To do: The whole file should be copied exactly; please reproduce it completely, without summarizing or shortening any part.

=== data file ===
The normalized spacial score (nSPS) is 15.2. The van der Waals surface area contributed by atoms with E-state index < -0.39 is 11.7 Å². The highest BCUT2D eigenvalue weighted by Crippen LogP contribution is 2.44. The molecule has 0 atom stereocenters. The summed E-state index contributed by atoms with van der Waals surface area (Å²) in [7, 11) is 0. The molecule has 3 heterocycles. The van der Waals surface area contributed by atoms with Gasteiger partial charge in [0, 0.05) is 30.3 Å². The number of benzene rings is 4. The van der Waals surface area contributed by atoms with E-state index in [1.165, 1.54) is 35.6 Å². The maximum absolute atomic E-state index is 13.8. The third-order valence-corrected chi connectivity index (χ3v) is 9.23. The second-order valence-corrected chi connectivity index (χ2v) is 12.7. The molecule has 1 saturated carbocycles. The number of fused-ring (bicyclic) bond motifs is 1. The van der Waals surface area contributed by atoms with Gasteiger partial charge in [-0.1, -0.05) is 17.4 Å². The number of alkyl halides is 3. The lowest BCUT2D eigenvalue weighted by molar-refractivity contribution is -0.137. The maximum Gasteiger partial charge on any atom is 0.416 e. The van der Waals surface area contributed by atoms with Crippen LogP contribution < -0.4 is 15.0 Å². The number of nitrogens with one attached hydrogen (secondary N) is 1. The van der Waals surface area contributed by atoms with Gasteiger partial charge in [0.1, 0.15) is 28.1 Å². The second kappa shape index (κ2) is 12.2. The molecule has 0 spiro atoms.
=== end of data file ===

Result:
The normalized spacial score (nSPS) is 15.2. The van der Waals surface area contributed by atoms with E-state index < -0.39 is 11.7 Å². The highest BCUT2D eigenvalue weighted by Crippen LogP contribution is 2.44. The molecule has 0 atom stereocenters. The summed E-state index contributed by atoms with van der Waals surface area (Å²) in [7, 11) is 0. The molecule has 3 heterocycles. The van der Waals surface area contributed by atoms with Gasteiger partial charge in [0, 0.05) is 30.3 Å². The number of benzene rings is 4. The van der Waals surface area contributed by atoms with E-state index in [1.165, 1.54) is 35.6 Å². The maximum absolute atomic E-state index is 13.8. The third-order valence-corrected chi connectivity index (χ3v) is 9.23. The second-order valence-corrected chi connectivity index (χ2v) is 12.7. The molecule has 1 saturated carbocycles. The number of fused-ring (bicyclic) bond motifs is 1. The van der Waals surface area contributed by atoms with Gasteiger partial charge in [-0.1, -0.05) is 17.4 Å². The number of alkyl halides is 3. The lowest BCUT2D eigenvalue weighted by molar-refractivity contribution is -0.137. The maximum Gasteiger partial charge on any atom is 0.416 e. The van der Waals surface area contributed by atoms with Crippen LogP contribution < -0.4 is 15.0 Å². The number of nitrogens with one attached hydrogen (secondary N) is 1. The van der Waals surface area contributed by atoms with Gasteiger partial charge in [0.1, 0.15) is 28.1 Å². The second kappa shape index (κ2) is 12.2. The molecule has 0 spiro atoms.